States are engaged in economic warfare on each other and it's costing taxpayers billions of dollars. That's the message of a new report from Good Jobs First titled The Job-Creation Shell Game.
Every year states and localities give billions of dollars to corporations to get those companies to relocate jobs to their state. According to the study, many companies do move, eliminating jobs in the old state and wasting money in the new state, since these moves have little impact on the new state's economy.
"What was long ago dubbed a Second War Between the States is, unfortunately, raging again in many parts of the country," said Greg LeRoy, executive director of Good Jobs First and principal author of the report. "The result is a vast waste of taxpayer funds, paying for the geographic reshuffling of existing jobs rather than new business activity. By pretending that these jobs are new, public officials and the recipient companies engage in what amounts to interstate job fraud."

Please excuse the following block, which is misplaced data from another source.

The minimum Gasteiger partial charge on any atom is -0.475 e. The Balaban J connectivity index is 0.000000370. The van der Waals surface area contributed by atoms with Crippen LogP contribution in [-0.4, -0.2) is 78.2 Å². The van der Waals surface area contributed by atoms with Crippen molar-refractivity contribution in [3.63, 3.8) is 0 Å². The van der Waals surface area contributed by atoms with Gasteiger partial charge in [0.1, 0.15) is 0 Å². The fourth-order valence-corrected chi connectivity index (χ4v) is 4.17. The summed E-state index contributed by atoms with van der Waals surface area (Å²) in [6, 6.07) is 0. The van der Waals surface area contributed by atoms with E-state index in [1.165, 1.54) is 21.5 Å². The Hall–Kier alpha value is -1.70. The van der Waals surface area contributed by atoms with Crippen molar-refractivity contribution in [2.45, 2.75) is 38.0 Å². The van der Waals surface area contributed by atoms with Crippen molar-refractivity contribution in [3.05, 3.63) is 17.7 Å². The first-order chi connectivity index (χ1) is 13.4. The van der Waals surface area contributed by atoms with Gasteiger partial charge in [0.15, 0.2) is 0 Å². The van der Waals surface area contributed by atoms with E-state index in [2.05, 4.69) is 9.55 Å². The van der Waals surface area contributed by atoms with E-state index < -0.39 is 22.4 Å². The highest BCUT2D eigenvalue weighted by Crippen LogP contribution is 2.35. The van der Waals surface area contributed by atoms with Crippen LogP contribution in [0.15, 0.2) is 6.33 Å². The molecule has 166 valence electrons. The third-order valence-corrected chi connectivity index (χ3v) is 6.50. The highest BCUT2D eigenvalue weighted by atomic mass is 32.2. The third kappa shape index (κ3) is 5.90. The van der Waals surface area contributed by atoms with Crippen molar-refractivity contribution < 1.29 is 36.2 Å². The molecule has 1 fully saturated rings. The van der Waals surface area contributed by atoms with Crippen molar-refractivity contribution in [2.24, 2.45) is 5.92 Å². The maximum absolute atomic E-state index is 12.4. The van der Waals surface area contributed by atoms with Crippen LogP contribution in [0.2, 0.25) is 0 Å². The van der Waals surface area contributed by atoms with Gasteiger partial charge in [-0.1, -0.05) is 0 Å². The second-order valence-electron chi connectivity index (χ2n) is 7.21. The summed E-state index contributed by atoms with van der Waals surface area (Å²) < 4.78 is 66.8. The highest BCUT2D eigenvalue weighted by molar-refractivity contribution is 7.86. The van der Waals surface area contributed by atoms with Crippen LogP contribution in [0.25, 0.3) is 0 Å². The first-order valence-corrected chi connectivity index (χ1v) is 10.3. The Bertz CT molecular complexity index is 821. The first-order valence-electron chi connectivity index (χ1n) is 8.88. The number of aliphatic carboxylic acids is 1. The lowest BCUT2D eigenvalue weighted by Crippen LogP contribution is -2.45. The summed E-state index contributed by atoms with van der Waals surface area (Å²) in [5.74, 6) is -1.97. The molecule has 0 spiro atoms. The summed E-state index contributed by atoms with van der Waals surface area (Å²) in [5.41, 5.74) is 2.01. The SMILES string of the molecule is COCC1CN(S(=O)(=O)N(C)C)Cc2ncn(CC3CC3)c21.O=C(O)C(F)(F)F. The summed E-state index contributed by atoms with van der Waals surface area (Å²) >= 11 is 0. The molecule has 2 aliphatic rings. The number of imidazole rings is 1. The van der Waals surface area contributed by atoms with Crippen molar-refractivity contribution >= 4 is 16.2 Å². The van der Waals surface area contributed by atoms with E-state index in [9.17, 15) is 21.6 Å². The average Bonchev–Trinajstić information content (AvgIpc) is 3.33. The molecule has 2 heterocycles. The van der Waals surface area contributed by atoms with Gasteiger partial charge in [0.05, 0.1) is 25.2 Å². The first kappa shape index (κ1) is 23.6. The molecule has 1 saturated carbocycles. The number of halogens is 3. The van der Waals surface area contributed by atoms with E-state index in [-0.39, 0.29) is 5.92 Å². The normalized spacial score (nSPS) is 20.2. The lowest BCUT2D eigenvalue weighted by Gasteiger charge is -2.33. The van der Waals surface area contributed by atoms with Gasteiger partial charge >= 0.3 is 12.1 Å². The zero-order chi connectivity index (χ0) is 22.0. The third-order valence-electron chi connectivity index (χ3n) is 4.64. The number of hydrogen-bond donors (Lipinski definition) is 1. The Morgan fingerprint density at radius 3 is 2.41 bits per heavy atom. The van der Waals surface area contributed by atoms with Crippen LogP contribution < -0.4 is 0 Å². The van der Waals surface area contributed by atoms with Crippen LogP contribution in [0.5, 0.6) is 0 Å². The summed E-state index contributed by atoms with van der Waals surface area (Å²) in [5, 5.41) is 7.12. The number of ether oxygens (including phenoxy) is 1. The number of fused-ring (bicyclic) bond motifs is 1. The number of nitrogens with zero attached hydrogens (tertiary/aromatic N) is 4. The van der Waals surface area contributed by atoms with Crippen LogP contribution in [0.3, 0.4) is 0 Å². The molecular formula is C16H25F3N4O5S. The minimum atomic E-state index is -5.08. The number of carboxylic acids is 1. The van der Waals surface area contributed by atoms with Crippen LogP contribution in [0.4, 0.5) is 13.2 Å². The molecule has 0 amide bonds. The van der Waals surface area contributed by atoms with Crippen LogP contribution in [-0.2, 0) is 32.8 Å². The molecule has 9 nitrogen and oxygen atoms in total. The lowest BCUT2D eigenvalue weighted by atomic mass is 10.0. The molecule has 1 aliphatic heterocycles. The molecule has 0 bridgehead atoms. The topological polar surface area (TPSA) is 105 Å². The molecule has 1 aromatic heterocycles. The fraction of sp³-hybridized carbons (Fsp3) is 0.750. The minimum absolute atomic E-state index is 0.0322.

Even more money is wasted on what LeRoy calls "job blackmail." Companies threaten to move their operations to other states and demand that their current state give them money to stay.
The jobs that are pirated from one state to another are funded through a variety of methods: property, sales and income tax breaks, land and infrastructure subsidies, low-interest loans, "deal-closing" grants and others. Some states even finance relocation costs for company executives. When companies do move, it just doesn't cost a state jobs, it also shrinks the tax base, which in turn leads to less funding for education and infrastructure.
The report offers several solutions for the problem. The first is for states to demonetize interstate job theft and only subsidize actual new jobs that are created. Most states already refuse to pay for companies to relocate within state borders, this proposal would just expand that to out-of-state transfers. A second suggestion is for states to end business recruitment activities aimed at pirating jobs from other states. Finally, Good Jobs First recommends that the federal government target economic development funds that change their policies on interstate job theft.